Yngling (keelboat)

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Yngling
Yngling insigna.png
Yngling (keelboat).svg
Development
DesignerJan Herman Linge
LocationNorway
Year1967
No. built4,500
Builder(s)O'Day Corp.
Abbott Boats
Børresen Bådebyggeri
Mader Bootswerft
Jibetech
Petticrows
Boat
Boat weight1,323 lb (600 kg)
Draft3.44 ft (1.05 m)
Hull
Typemonohull
Constructionfibreglass
LOA20.83 ft (6.35 m)
LWL15.42 ft (4.70 m)
Beam5.67 ft (1.73 m)
Hull appendages
Keel/board typeswept fin keel
Ballast683 lb (310 kg)
Rudder(s)internally-mounted spade-type rudder
Rig
Rig typeBermuda rig
I (foretriangle height)18.70 ft (5.70 m)
J (foretriangle base)6.56 ft (2.00 m)
P (mainsail luff)22.31 ft (6.80 m)
E (mainsail foot)95.15 ft (29.00 m)
Sails
Sailplanfractional rigged sloop
Mainsail area95.15 sq ft (8.840 m2)
Jib/genoa area61.34 sq ft (5.699 m2)
Spinnaker area180 sq ft (17 m2)
Total sail area156.49 sq ft (14.538 m2)

The Yngling is a sailboat that was designed by Norwegian Jan Herman Linge as a one design racer and first built in 1967.[1][2][3]

The Yngling design is very similar to the larger 1966 Linge-designed Soling.[3]

Production[edit]

In the past the design was built by Abbott Boats in Canada, the O'Day Corp. and Jibetech in the United States as well as Petticrows in the United Kingdom. It remains in production at Børresen Bådebyggeri in Denmark and by Mader Bootswerft in Germany.[1][3][4][5]

Design[edit]

Yngling

The Yngling is a racing keelboat, built predominantly of fibreglass, with wood trim. It has a fractional sloop rig with aluminum spars. The hull has a spooned raked stem, a raised counter reverse transom, an internally mounted spade-type rudder controlled by a tiller and a swept fixed fin keel. It displaces 1,323 lb (600 kg) and carries 683 lb (310 kg) of lead ballast.[1][3]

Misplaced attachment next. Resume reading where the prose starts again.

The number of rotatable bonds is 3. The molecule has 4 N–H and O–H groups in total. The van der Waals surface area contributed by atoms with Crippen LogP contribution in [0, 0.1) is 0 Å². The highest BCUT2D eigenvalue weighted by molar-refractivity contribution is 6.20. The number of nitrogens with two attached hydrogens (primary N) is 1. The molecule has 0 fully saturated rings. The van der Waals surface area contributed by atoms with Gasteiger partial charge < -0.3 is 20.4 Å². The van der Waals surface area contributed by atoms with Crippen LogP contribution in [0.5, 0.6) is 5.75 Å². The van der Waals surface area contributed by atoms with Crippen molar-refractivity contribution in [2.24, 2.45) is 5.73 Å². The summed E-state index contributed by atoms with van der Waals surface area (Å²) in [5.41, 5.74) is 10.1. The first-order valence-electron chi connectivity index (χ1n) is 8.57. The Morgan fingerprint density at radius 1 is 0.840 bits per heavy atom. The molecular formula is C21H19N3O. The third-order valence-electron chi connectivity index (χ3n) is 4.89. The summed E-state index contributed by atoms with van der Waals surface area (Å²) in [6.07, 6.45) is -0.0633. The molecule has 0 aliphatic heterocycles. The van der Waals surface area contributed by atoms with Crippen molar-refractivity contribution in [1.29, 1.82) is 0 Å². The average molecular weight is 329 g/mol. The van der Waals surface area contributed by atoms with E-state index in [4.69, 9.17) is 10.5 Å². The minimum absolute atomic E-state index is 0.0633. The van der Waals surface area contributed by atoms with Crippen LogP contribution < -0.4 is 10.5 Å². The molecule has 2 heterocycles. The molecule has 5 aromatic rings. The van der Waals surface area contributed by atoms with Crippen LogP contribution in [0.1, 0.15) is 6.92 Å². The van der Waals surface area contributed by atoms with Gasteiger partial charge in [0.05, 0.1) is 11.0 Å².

The boat has a draft of 3.44 ft (1.05 m) with the standard keel.[1]

The design has small cuddy cabin for stowage.[3]

For sailing the design is equipped with a 180 sq ft (17 m2) spinnaker, an end-boom mainsheet, foam buoyancy and sail windows for visibility.[3]

Operational history[edit]

A moored Yngling showing the hull shape and cuddy cabin

The design is supported by a class club, the International Yngling Association, with national clubs in Austria, Belgium, Germany, Norway, Switzerland, Denmark, the Netherlands, Sweden, the United States and Australia.[6]

The Yngling received ISAF International status in 1979 and was chosen as the Olympic Women's Keelboat for the 2004 and the 2008 Summer Olympics. The Yngling was replaced by the Elliott 6m for the London 2012 Summer Olympics.[1][3]

In a 1994 review Richard Sherwood wrote, "Jan Linge also designed the larger Soling, and the lines are very similar ... The Yngling is highly stable, with a beam-to-waterline ratio of .37 and with 50 percent of the weight in ballast. It is unsinkable, with foam-filled tanks. Sail area is not large, so that the boat may be sailed by younger sailors. While one-design rules are strict, every effort has been made to keep the cost of allowable modifications down."[3]

See also[edit]

Related development

References[edit]

  1. ^ a b c d e McArthur, Bruce (2020). "Yngling sailboat". sailboatdata.com. Archived from the original on 13 November 2020. Retrieved 13 November 2020.
  2. ^ McArthur, Bruce (2020). "Jan Linge 1922 - 2007". sailboatdata.com. Archived from the original on 13 November 2020. Retrieved 13 November 2020.
  3. ^ a b c d e f g h Sherwood, Richard M.: A Field Guide to Sailboats of North America, Second Edition, pages 108-109. Houghton Mifflin Company, 1994. ISBN 0-395-65239-1
  4. ^ Børresen Bådebyggeri. "BB Yngling". borresen.com. Archived from the original on 13 November 2020. Retrieved 13 November 2020.
  5. ^ Mader Bootswerft. "Yngling". mader-boote.de. Archived from the original on 13 November 2020. Retrieved 13 November 2020.
  6. ^ McArthur, Bruce (2020). "Yngling Class (INT)". sailboatdata.com. Archived from the original on 13 November 2020. Retrieved 13 November 2020.

External links[edit]